#31 Scan cron for nasty jobs

Rkhunter (37)

It would be nice if rkhunter could scan for nasty jobs in /etc/cron.* and /var/spool/cron/*
We've found nasty stuff in user cronjobs on several occasions. Maybe check for jobs that try to access files like /etc/passwd or jobs that try to run something in /tmp.


  • unSpawn

    unSpawn - 2012-06-24

    We've discussed this between developers but I don't see a check for this coming RSN. What you could do for now is inspect common cron job directories and users cron spools and then add them to your rkhunter.conf USER_FILEPROP_FILES_DIRS test. At least you will be notified when file contents change, allowing you to inspect them.

  • unSpawn

    unSpawn - 2012-06-24
    • assigned_to: nobody --> unspawn
    • status: open --> pending
  • John Horne

    John Horne - 2012-08-09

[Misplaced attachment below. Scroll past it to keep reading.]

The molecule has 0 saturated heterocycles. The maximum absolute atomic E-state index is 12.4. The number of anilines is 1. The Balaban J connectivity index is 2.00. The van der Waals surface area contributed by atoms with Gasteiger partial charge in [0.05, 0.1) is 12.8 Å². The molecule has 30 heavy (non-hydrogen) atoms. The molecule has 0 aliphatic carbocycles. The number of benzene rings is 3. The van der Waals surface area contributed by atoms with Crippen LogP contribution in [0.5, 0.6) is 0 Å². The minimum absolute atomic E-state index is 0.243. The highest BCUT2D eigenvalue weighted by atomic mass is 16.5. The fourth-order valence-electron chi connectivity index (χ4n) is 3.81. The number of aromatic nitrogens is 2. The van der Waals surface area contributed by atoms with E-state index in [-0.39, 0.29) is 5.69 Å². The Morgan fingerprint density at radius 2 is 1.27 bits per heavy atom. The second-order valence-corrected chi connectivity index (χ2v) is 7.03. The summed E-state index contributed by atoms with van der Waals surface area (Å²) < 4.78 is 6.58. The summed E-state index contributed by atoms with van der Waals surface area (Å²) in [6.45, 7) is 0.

RKH works mainly by looking for known rootkit files or suspicious looking files. In only a few tests does it actually look 'in' files. Checking cron jobs would require looking in the files for... what? We could check to see if a known rootkit file was being run, but then RKH should pick that up anyway (because the rootkit file exists).

    I think checking for things like accessing /etc/passwd or/tmp could give false-positives. It is not unreasonable for a sysadmin to check /etc/passwd with a cron job (given that the file doesn't contain passwords, just account names).

    I think we would need a much clearer definition of 'nasty jobs' before trying to implement anything.

  • Evil

    Evil - 2013-11-30

    If I may interject here; I work for a pretty large hosting company, and on a lot of client servers typically when an attacker using cron it is to maintain access so it would typically be a cron job to download and execute a script. A good way to implement this would be to add in a new config variable for whitelisting things like cpanel's cron jobs and then check for wgets to various domains. Typically the malicious users will have a wget running with * * *


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